Elsewhere, sculpture is incorporated into an intimate display suggesting though not reproducing a studiolo , where the intention has been to respect the optimum viewing conditions for the appreciation of the sculptures while making clear the intellectual, as well as the physical, contexts in which such works operated. Here then are some possible ways of taking account of the shifts in scholarship and approach which I outlined earlier. But what remains central is the need to create conditions for close and sustained viewing. Just as there is a dialogic relationship between the texts about the history of art and those histories of art constructed through museum displays, so displays of sculpture within museum settings are, in various ways, a response to the manner in which sculpture was originally displayed.

Sometimes the original functions and contexts of sculpture are rejected or marginalised and sometimes, especially more recently, these earlier contexts are simulated or suggested. Whether writing about historical displays or creating new displays within the spaces of the museum, historians of sculpture necessarily engage with the complexities and ambiguities of de-contextualisation and re-contextualisation, whether on the page or in the gallery.

C. A. Martindale and Lorna Hardwick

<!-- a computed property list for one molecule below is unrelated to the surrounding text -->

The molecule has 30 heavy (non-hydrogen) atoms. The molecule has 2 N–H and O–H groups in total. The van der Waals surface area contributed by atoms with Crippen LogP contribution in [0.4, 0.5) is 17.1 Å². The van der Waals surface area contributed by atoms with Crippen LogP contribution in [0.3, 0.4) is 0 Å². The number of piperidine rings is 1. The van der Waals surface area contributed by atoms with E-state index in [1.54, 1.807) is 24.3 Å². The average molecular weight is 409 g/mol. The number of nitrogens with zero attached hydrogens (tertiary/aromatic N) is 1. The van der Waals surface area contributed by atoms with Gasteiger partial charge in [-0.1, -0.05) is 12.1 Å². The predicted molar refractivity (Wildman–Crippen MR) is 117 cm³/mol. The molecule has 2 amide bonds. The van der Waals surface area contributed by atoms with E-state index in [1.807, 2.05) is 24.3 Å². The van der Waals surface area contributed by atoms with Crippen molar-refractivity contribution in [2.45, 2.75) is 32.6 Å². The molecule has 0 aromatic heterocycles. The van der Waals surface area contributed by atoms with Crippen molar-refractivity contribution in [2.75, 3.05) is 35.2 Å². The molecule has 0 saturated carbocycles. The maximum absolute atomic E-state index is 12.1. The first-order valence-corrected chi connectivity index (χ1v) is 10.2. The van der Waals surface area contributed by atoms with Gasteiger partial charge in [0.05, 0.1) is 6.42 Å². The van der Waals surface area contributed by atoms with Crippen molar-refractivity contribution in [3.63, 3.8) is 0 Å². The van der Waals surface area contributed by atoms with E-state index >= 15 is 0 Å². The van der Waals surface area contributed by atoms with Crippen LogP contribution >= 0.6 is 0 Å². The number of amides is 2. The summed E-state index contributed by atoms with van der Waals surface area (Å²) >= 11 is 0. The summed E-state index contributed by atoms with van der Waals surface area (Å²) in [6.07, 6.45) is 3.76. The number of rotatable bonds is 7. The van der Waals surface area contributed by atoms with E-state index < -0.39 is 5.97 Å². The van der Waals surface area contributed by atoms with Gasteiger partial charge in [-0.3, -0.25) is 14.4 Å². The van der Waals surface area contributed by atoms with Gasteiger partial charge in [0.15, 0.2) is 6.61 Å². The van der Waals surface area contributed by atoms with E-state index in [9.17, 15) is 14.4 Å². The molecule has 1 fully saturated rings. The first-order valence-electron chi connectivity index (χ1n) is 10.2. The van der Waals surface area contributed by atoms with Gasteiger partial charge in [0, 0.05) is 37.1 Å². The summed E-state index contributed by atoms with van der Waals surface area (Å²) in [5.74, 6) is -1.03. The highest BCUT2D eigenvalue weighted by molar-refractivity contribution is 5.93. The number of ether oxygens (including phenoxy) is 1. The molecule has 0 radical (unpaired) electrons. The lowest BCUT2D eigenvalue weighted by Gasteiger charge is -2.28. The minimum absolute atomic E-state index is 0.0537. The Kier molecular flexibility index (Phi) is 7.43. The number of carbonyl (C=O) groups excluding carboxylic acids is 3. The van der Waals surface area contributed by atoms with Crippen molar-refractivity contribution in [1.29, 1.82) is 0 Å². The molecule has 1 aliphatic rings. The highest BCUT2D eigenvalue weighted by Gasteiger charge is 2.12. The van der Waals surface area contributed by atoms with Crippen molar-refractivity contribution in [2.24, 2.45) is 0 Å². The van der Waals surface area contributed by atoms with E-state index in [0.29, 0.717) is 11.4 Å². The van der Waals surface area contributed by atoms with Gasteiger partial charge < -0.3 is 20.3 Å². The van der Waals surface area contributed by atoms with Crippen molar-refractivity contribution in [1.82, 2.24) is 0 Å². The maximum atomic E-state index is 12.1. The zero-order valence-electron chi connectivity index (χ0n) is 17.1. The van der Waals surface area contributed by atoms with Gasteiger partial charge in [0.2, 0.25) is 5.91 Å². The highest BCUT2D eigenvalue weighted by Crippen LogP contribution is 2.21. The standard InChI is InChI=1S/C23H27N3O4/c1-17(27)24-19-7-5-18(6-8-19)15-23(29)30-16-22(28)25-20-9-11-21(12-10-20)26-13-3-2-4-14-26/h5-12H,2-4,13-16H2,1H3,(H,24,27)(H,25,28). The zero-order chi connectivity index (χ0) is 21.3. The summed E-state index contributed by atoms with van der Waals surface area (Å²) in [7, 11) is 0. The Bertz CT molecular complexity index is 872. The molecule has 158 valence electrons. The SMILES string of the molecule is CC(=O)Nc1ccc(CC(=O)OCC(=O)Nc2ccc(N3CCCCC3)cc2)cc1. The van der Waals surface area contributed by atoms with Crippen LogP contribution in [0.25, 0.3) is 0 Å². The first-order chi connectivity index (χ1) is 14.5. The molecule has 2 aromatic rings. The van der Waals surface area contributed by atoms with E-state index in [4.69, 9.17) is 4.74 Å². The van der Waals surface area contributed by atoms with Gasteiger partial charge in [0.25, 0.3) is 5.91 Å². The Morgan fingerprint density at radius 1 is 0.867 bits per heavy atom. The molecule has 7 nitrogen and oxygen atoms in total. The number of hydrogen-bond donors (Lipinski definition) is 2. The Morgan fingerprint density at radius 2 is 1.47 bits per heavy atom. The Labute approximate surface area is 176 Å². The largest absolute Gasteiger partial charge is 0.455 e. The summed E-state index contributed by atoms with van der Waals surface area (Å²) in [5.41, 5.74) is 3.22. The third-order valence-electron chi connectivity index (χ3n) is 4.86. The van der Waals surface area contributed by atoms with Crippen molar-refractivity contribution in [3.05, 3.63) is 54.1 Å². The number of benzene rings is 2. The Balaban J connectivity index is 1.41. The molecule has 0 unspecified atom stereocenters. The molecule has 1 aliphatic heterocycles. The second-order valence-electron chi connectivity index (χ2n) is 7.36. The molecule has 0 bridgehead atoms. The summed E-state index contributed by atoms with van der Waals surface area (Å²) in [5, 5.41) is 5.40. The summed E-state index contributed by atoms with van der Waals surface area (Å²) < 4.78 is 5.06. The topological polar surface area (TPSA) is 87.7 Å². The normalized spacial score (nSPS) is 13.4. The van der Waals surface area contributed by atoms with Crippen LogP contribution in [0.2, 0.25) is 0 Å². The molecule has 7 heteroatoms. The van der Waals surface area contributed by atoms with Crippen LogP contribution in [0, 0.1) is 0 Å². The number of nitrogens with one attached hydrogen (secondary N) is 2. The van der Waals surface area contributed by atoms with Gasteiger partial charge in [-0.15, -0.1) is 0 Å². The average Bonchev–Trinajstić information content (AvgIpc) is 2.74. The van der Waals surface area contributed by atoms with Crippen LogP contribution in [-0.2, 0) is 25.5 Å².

Bol eds. Bol ed. Penny and Eike D. Schmidt eds. Paul Getty Museum, Jahrhundert , Herbert Beck and Peter C. Paul Getty Museum Journal , 19 , pp.


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McClellan, Inventing the Louvre , op. Volk ed. Baxandall, Limewood Sculptors , op. Though initially as a medievalist, he has written mainly about eighteenth-century sculpture. His catalogue, Fame and Friendship. Sommaire - Document suivant. Malcolm Baker. Plan Histories of collecting and the display of sculpture. Museology and the study of museum displays of sculpture. The functions and uses of sculpture in its settings.

Materiality, process and the making of sculpture. Responding to sculpture and its spaces. Conclusion: Curatorial choices and possibilities. Haut de page. This approach has given some unexpected insights into how the image has signified at various points throughout its life history, not only at the time of the restoration in the eighteenth century, but also 61 In turn, this last image reminds us how much the physical display context of any object contributes to the ongoing realization of its meaning.

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For a useful theoretical discussion of the construction of meaning in the visual arts, see Holly On viewer response in antiquity, the work of Jas Elsner is fundamental. See for example the essays collected in Elsner Much of the discussion has served to contextualize the restoration of the sculpture in the late eighteenth century, focusing on Rome, where the restoration was exe- cuted, but also gesturing towards Britain, where the sculpture was eventually taken and displayed. Some of the contextual information provided applies to the eighteenth-century reception of classical sculpture in general — the preference for whole i.